Trump Has Increased Racial Tensions Since Charlottesville 'Unite the Right' Rally, Majority of Americans Say

Most Americans believe racial tensions have risen in the U.S. following the first "Unite the Right" rally in Charlottesville last year, a new poll has found.

Ahead of "Unite the Right 2" rally kicking off in the Virginia city on Sunday, CBS News released the results of a new poll conducted by YouGov, which found that 61 percent of respondents say racial tensions have increased over the past year. Additionally, 58 percent of Americans disapprove of President Donald Trump's handling of race relations.

But the respondents also revealed that Americans' opinions are divided along racial lines. While Americans overall have noted an increase in racial tensions, 78 percent of black Americans see a noticeable increase. Additionally, 82 percent of blacks and 73 percent of hispanics disapprove of Trump's handling of such tensions, whereas whites are nearly evenly split, with 49 percent approving and 51 percent disapproving.

Demonstrators opposed to a far-right rally being held near the White House gather August 12 in Washington, DC, one year after deadly violence at a similar protest in Charlottesville, Virginia NICHOLAS KAMM/AFP/Getty Images

Politics also appears to divide public opinion regarding racial tensions, with 83 percent of Republicans approving of the president's handling of racial issues, including 44 percent who strongly approve. Conversely, 90 percent of Democrats do not approve, including 80 percent who strongly disapprove.

A year ago, the first Unite the Right rally – which brought together representatives of the alt-right, neo-Nazis, Ku Klux Klan members and other white Nationalists – left Heather Heyer, 32, dead after a white nationalist drove into a crowd of counter demonstrators. Dozens of others were injured during the protests.

Trump drew significant backlash after the Charlottesville rally last year, as he appeared reluctant to criticize the Unite the Right demonstrators, many of whom openly supported his presidential bid and felt emboldened by his election victory. The president said there were "some very fine people on both sides" and argued that the press had treated the right-wing protesters "absolutely unfairly."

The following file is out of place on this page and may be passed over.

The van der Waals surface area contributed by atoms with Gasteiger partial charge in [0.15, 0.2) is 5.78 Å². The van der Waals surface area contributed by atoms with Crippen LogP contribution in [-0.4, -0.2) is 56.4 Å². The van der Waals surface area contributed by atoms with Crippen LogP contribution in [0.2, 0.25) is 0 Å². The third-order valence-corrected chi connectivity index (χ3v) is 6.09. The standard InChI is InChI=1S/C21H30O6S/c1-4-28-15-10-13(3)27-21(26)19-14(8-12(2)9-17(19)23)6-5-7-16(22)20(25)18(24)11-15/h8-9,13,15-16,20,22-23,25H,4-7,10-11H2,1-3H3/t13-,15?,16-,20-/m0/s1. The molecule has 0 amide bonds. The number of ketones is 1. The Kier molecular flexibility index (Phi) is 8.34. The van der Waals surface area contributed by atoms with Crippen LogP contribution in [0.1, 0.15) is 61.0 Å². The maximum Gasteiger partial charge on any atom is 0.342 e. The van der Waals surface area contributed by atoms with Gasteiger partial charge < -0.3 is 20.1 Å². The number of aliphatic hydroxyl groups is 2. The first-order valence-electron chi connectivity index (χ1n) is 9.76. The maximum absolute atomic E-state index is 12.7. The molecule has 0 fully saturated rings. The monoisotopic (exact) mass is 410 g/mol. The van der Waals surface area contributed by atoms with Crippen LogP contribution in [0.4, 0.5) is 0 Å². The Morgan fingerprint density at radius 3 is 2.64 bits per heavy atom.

Counter-demonstrators begin to assemble in Lafayette Park rally across from the White House ahead of the planned white supremacist Unite the Right rally on August 12 in Washington, DC Chip Somodevilla/Getty Images

On Saturday, Trump posted another message that condemned racism, but stopped short of targeting the white supremacists who make up much of his voting base.

"The riots in Charlottesville a year ago resulted in senseless death and division. We must come together as a nation. I condemn all types of racism and acts of violence," President Trump wrote in a Twitter post. "Peace to ALL Americans!"

On Sunday his daughter Ivanka Trump took and even stronger stance against racism and white supremacy, called the events of last year's rally "an ugly display of hatred, racism, bigotry and violence."

"While Americans are blessed to live in a nation that protects liberty, freedom of speech and diversity of opinion, there is no place for white supremacy, racism and neo-nazism in our great country," she said. "Rather than tearing each other down with hatred, racism and violence, we can lift one another up, strengthen our communities and strive to help every American achieve his or her full potential!"

The riots in Charlottesville a year ago resulted in senseless death and division. We must come together as a nation. I condemn all types of racism and acts of violence. Peace to ALL Americans!

— Donald J. Trump (@realDonaldTrump) August 11, 2018

She was broadly criticized, accused of hypocrisy for supporting her father's administration while espousing tolerance.

And Heyer's mother recently told Newsweek that she doesn't "know of anything" Trump has done to address hate in the U.S.

"It's not that it was new. It's not that it never existed. It's not that the issues hadn't existed for long before. But most of us were not paying attention to the level of hatred that existed," Heyer's mother, Susan Bro, said in an interview on August 1.

"I think that there is a general rise of an acceptance of hate in the country, and so white supremacists certainly feel more emboldened," she added.